Mathematical Models for Systems Reliability

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  • Edition: 1st
  • Format: Hardcover
  • Copyright: 2008-05-09
  • Publisher: Chapman & Hall/

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Evolved from the lectures of a recognized pioneer in developing the theory of reliability, Mathematical Models for Systems Reliabilityprovides a rigorous treatment of the required probability background for understanding reliability theory.This classroom-tested text begins by discussing the Poisson process and its associated probability laws. It then uses a number of stochastic models to provide a framework for life length distributions and presents formal rules for computing the reliability of nonrepairable systems that possess commonly occurring structures. The next two chapters explore the stochastic behavior over time of one- and two-unit repairable systems. After covering general continuous-time Markov chains, pure birth and death processes, and transitions and rates diagrams, the authors consider first passage-time problems in the context of systems reliability. The final chapters show how certain techniques can be applied to a variety of reliability problems.Illustrating the models and methods with a host of examples, this book offers a sound introduction to mathematical probabilistic models and lucidly explores how they are used in systems reliability problems.

Table of Contents

Preliminariesp. 1
The Poisson process and distributionp. 1
Waiting time distributions for a Poisson processp. 6
Statistical estimation theoryp. 8
Basic ingredientsp. 8
Methods of estimationp. 9
Consistencyp. 11
Sufficiencyp. 12
Rao-Blackwell improved estimatorp. 13
Complete statisticp. 14
Confidence intervalsp. 14
Order statisticsp. 16
Generating a Poisson processp. 18
Nonhomogeneous Poisson processp. 19
Three important discrete distributionsp. 22
Problems and commentsp. 24
Statistical life length distributionsp. 39
Stochastic life length modelsp. 39
Constant risk parametersp. 39
Time-dependent risk parametersp. 41
Generalizationsp. 42
Models based on the hazard ratep. 45
IFR and DFRp. 48
General remarks on large systemsp. 50
Problems and commentsp. 53
Reliability of various arrangements of unitsp. 63
Series and parallel arrangementsp. 63
Series systemsp. 63
Parallel systemsp. 64
The k out of n systemp. 66
Series-parallel and parallel-series systemsp. 67
Various arrangements of switchesp. 70
Series arrangementp. 71
Parallel arrangementp. 72
Series-parallel arrangementp. 72
Parallel-series arrangementp. 72
Simplificationsp. 73
Examplep. 74
Standby redundancyp. 76
Problems and commentsp. 77
Reliability of a one-unit repairable systemp. 91
Exponential times to failure and repairp. 91
Generalizationsp. 97
Problems and commentsp. 98
Reliability of a two-unit repairable systemp. 101
Steady-state analysisp. 101
Time-dependent analysis via Laplace transformp. 105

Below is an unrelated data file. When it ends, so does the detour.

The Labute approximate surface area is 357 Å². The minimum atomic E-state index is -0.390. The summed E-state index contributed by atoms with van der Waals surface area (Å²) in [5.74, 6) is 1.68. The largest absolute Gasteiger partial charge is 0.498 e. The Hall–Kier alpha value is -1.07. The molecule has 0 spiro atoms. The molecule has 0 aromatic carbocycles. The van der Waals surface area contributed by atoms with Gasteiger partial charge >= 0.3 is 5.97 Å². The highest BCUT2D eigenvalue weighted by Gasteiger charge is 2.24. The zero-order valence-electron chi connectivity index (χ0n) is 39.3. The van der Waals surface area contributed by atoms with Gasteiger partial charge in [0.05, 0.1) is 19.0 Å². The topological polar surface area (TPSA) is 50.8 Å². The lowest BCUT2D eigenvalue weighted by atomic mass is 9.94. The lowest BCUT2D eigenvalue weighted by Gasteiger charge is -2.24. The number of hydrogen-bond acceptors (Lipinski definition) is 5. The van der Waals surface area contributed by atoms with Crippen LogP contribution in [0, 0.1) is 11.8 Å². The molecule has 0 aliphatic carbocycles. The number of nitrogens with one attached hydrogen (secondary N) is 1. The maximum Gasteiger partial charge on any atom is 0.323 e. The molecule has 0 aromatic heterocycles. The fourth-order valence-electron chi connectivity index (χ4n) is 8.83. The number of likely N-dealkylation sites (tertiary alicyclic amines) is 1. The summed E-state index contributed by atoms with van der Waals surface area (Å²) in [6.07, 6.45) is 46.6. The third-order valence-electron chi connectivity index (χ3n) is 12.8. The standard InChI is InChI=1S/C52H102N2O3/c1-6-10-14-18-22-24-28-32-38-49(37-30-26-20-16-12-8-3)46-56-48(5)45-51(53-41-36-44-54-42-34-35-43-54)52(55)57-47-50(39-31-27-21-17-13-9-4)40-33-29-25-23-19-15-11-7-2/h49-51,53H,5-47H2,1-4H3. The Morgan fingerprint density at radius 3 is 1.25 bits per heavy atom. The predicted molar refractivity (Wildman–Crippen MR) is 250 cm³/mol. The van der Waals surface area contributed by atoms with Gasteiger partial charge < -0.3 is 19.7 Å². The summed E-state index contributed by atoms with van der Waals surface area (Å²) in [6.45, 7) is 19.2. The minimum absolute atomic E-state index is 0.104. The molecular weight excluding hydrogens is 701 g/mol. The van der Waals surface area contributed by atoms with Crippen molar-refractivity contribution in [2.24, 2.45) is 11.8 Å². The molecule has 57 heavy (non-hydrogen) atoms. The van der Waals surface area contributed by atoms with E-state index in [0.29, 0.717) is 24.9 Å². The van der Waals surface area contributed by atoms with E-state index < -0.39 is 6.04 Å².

Laplace transform methodp. 105
A numerical examplep. 111
On Model 2(c)p. 113
Problems and Commentsp. 114
Continuous-time Markov chainsp. 117
The general casep. 117
Definition and notationp. 117
The transition probabilitiesp. 119
Computation of the matrix P(t)p. 120
A numerical example (continued)p. 122
Multiplicity of rootsp. 126
Steady-state analysisp. 127
Reliability of three-unit repairable systemsp. 128
Steady-state analysisp. 128
Steady-state results for the n-unit repairable systemp. 130
Example 1 - Case 3(e)p. 131
Example 2p. 131
Example 3p. 131
Example 4p. 132
Pure birth and death processesp. 133
Example 1p. 133
Example 2p. 133
Example 3p. 134
Example 4p. 134
Some statistical considerationsp. 135
Estimating the ratesp. 136
Estimation in a parametric structurep. 137
Problems and commentsp. 138
First passage time for systems reliabilityp. 143
Two-unit repairable systemsp. 143
Case 2(a) of Section 5.1p. 143
Case 2(b) of Section 5.1p. 148
Repairable systems with three (or more) unitsp. 150
Three unitsp. 150
Mean first passage timesp. 152
Other initial statesp. 154
Examplesp. 157
Repair time follows a general distributionp. 160
First passage timep. 160
Examplesp. 164
Steady-state probabilitiesp. 165
Problems and commentsp. 167
Embedded Markov chains and systems reliabilityp. 173
Computations of steady-state probabilitiesp. 173
Example 1: One-unit repairable systemp. 174
Example 2: Two-unit repairable systemp. 175
Example 3: n-unit repairable systemp. 177
Example 4: One out of n repairable systemsp. 183
Example 5: Periodic maintenancep. 184
Example 6: Section 7.3 revisitedp. 189
Example 7: One-unit repairable system with prescribed on-off cyclep. 192
Mean first passage timesp. 194
Example 1: A two-unit repairable systemp. 194
Example 2: General repair distributionp. 195
Example 3: Three-unit repairable systemp. 195
Computations based on s[subscript jk]p. 197
Problems and commentsp. 200
Integral equations in reliability theoryp. 207
Introductionp. 207
Example 1: Renewal processp. 208
Some basic factsp. 208
Some asymptotic resultsp. 210
More basic factsp. 212
Example 2: One-unit repairable systemp. 213
Example 3: Preventive replacements or maintenancep. 215
Example 4: Two-unit repairable systemp. 218
Example 5: One out of n repairable systemsp. 219
Example 6: Section 7.3 revisitedp. 220
Example 7: First passage time distributionp. 223
Problems and commentsp. 224
Referencesp. 247
Indexp. 251
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